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  10. Change is hard, especially change like that. How do you market your law practice?
    I have HP, blog and ..Twitter! And I will write some paper backs again. I love ordinary people and small company owners.
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  11. How do you describe what you do to people you meet at networking events?
    Learning from people I meet, giving what help I can. Great thing is we are living on the earth now at the same moment.
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  12. You blog at kato_hideo.com (http://bit.ly/105R0n). Who is your blog written for? Why should they read it?
    For future clients to let them know abut me, and my clients to encourage them. I like writing about what I think & feel.
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  13. You have 2 Twitter profiles, 1 English & 1 Japanese. Do you post the same tweets or completely different messages? Why?
    Japanese one has the same purpose as my blog. English one has more, I mean to learn about what is happening in overseas.
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  14. What specific impact on referrals and/or client engagements have you realized from your Web 2.0 activities?
    Focusing on how many cases I get, I say the number of cases I handle from web goes higher than from other routes.
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  15. How much time do you spend each day developing / enhancing your brand?
    Actually I only can have time before going to bed or at early in the morning. So a half ~1 hour may be.
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  16. Time well spent if building your practice…. What is the most significant issue currently facing the legal profession?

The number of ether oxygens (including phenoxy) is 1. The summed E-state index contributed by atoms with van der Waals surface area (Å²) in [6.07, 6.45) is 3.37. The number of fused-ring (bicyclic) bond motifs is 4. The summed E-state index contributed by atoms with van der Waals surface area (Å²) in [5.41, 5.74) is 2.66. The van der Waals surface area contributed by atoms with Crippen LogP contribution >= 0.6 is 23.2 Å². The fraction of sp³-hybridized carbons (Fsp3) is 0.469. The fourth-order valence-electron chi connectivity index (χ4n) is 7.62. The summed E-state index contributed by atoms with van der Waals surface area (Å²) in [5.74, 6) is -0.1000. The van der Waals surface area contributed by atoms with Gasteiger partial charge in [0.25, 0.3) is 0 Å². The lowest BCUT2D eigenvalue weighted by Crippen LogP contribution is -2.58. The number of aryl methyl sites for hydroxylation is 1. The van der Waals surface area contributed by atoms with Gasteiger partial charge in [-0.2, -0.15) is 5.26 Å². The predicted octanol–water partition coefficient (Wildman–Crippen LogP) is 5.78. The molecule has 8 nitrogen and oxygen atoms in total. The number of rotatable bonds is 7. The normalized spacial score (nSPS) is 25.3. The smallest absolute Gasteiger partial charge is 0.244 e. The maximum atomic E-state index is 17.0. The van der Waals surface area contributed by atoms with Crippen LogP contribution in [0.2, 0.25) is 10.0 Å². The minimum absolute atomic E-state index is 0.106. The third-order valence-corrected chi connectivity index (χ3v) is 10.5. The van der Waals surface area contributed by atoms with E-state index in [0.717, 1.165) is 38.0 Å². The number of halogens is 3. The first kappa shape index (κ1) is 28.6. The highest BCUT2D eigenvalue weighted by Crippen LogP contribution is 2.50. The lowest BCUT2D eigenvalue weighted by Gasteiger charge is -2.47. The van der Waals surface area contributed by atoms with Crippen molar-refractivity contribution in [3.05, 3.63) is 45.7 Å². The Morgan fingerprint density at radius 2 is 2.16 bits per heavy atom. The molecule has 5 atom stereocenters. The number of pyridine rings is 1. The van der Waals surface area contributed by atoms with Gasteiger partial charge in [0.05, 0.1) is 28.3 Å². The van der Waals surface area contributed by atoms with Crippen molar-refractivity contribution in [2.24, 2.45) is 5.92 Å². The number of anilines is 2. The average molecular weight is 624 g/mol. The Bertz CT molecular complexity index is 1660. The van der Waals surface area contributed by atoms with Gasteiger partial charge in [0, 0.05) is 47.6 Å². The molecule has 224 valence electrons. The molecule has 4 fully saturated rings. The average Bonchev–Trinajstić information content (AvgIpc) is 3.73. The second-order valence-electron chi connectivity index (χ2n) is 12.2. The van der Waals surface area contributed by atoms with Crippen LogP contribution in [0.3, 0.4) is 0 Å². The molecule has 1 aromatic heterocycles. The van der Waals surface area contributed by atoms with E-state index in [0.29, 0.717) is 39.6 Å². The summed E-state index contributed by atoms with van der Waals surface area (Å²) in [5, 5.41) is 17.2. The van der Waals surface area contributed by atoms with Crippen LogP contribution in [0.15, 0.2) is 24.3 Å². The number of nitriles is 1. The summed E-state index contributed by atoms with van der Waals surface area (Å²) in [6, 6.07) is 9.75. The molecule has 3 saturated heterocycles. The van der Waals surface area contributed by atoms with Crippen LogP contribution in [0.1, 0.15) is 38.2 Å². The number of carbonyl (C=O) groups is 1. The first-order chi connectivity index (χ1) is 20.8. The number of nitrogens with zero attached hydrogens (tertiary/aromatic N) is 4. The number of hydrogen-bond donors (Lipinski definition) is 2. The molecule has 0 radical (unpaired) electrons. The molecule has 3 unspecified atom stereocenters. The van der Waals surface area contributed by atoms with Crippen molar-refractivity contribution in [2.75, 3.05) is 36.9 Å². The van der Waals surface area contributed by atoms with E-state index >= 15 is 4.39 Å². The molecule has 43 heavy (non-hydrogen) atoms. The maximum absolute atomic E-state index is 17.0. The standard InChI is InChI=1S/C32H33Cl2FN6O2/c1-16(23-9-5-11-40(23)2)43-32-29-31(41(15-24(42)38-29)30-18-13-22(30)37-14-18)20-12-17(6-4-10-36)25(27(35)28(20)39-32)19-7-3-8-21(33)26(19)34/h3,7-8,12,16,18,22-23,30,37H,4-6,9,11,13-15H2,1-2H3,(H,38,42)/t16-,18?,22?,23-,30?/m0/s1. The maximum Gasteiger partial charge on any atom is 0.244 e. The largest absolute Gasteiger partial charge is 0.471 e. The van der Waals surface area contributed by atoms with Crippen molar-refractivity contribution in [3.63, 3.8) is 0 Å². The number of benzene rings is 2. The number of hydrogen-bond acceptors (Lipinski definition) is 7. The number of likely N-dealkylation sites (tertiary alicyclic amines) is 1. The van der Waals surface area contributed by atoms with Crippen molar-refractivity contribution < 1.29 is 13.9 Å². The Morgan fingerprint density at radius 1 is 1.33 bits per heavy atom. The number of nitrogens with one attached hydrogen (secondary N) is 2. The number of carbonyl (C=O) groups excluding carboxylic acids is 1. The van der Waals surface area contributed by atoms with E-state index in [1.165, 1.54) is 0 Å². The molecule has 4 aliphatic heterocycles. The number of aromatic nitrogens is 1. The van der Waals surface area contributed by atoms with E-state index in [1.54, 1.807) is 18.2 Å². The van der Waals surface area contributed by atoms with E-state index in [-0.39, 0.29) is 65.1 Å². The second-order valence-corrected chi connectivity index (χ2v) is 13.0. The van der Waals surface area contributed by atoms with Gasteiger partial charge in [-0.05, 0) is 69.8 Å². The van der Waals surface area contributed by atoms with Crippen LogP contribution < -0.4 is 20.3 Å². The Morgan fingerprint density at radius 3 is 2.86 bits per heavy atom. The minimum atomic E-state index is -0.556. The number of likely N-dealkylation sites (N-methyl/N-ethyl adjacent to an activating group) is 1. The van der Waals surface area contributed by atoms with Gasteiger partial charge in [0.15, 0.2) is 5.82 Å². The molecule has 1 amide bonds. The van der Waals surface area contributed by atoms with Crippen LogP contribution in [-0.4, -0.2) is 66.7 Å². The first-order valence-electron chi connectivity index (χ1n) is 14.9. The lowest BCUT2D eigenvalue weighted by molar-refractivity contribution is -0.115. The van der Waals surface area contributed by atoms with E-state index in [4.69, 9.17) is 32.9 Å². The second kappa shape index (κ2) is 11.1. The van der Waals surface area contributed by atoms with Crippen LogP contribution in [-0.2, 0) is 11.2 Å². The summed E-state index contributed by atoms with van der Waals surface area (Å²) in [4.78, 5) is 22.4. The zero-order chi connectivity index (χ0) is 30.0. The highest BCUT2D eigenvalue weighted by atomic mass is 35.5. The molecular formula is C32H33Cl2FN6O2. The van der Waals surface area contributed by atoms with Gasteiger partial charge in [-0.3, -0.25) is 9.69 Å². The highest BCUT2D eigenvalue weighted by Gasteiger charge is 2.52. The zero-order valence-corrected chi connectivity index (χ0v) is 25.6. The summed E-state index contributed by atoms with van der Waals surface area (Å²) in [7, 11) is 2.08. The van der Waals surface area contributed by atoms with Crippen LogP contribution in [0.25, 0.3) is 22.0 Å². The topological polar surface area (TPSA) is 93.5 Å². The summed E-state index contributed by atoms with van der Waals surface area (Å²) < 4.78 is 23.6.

We need to change, we serve clients first. Stop being a “Sensei”=arrogant teacher, and be a coach always with them.
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  17. What will the legal landscape look like in 10 years?
    May be we are going to trace the history of US lawyers in the past. Specialization, consoliditation of law firm may go fast.
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  18. What would you do if you weren’t a lawyer?
    If I can keep my experiences and knowledges, I would be a novel writer or statesman. If not, I ‘d be a cook of Japanese food.
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  19. How do you want to be remembered?
    As a person who gives clients a small hint or chance to make the history of their companies or to re-build their lives.
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  20. What do you do when you’re not working?
    I play baseball game for amateur folks or play with 5yrs old daughter. And, Tweet.
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  21. What advice can you pass along to lawyers currently under- or unemployed due to the economic crisis?
    In an old American movie a guy said, ”Find your boss, or you be a boss yourself.” Believe in you, you can do it.
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  22. Wise words. What advice do you have for people going to law school today?
    Now 3 persons out of 10 pass in the bar exam but 3 times failures makes you expired. A narrow gate! Be strong and get it!

That’s great advice. Thank you so much for staying up late to answer our questions. This was a fabulous twitterview

Thank you so much for spending time for a local Japanese lawyer tweeting. I appreciate Mr. Lance Godard and kind staff.

Thank you all tweep again. Have a nice day. I will keep learning from you.

Thank YOU very much for your time and wise words. It’s exciting to learn about you and Japanese law practice via Twitter!